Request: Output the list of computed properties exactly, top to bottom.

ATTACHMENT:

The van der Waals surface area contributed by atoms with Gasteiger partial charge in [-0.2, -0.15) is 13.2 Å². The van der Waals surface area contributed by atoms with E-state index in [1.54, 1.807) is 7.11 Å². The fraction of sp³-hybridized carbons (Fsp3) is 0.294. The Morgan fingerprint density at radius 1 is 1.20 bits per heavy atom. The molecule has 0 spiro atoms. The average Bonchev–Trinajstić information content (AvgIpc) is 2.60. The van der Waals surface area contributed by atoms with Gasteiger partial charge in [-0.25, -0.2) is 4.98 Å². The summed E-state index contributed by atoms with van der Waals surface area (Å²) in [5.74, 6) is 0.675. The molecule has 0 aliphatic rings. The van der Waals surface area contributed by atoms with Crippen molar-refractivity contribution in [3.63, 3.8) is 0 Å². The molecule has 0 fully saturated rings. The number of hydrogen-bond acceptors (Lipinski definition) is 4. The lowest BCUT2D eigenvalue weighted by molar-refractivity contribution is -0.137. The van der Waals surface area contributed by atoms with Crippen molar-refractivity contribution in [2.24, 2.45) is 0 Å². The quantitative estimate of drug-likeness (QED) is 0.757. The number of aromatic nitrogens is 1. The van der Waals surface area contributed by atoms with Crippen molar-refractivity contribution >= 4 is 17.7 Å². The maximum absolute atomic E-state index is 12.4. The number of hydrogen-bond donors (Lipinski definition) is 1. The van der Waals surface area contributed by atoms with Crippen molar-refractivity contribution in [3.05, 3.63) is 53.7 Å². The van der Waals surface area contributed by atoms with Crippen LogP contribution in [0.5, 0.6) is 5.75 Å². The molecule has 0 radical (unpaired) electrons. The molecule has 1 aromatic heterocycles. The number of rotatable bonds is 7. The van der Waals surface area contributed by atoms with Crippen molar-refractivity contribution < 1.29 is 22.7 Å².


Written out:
The van der Waals surface area contributed by atoms with Gasteiger partial charge in [-0.2, -0.15) is 13.2 Å². The van der Waals surface area contributed by atoms with E-state index in [1.54, 1.807) is 7.11 Å². The fraction of sp³-hybridized carbons (Fsp3) is 0.294. The Morgan fingerprint density at radius 1 is 1.20 bits per heavy atom. The molecule has 0 spiro atoms. The average Bonchev–Trinajstić information content (AvgIpc) is 2.60. The van der Waals surface area contributed by atoms with Gasteiger partial charge in [-0.25, -0.2) is 4.98 Å². The summed E-state index contributed by atoms with van der Waals surface area (Å²) in [5.74, 6) is 0.675. The molecule has 0 aliphatic rings. The van der Waals surface area contributed by atoms with Crippen molar-refractivity contribution in [3.63, 3.8) is 0 Å². The molecule has 0 fully saturated rings. The number of hydrogen-bond acceptors (Lipinski definition) is 4. The lowest BCUT2D eigenvalue weighted by molar-refractivity contribution is -0.137. The van der Waals surface area contributed by atoms with Crippen molar-refractivity contribution in [2.24, 2.45) is 0 Å². The quantitative estimate of drug-likeness (QED) is 0.757. The number of aromatic nitrogens is 1. The van der Waals surface area contributed by atoms with Crippen molar-refractivity contribution >= 4 is 17.7 Å². The maximum absolute atomic E-state index is 12.4. The number of hydrogen-bond donors (Lipinski definition) is 1. The van der Waals surface area contributed by atoms with Crippen molar-refractivity contribution in [3.05, 3.63) is 53.7 Å². The van der Waals surface area contributed by atoms with Crippen LogP contribution in [0.5, 0.6) is 5.75 Å². The molecule has 0 radical (unpaired) electrons. The molecule has 1 aromatic heterocycles. The number of rotatable bonds is 7. The van der Waals surface area contributed by atoms with Crippen molar-refractivity contribution < 1.29 is 22.7 Å².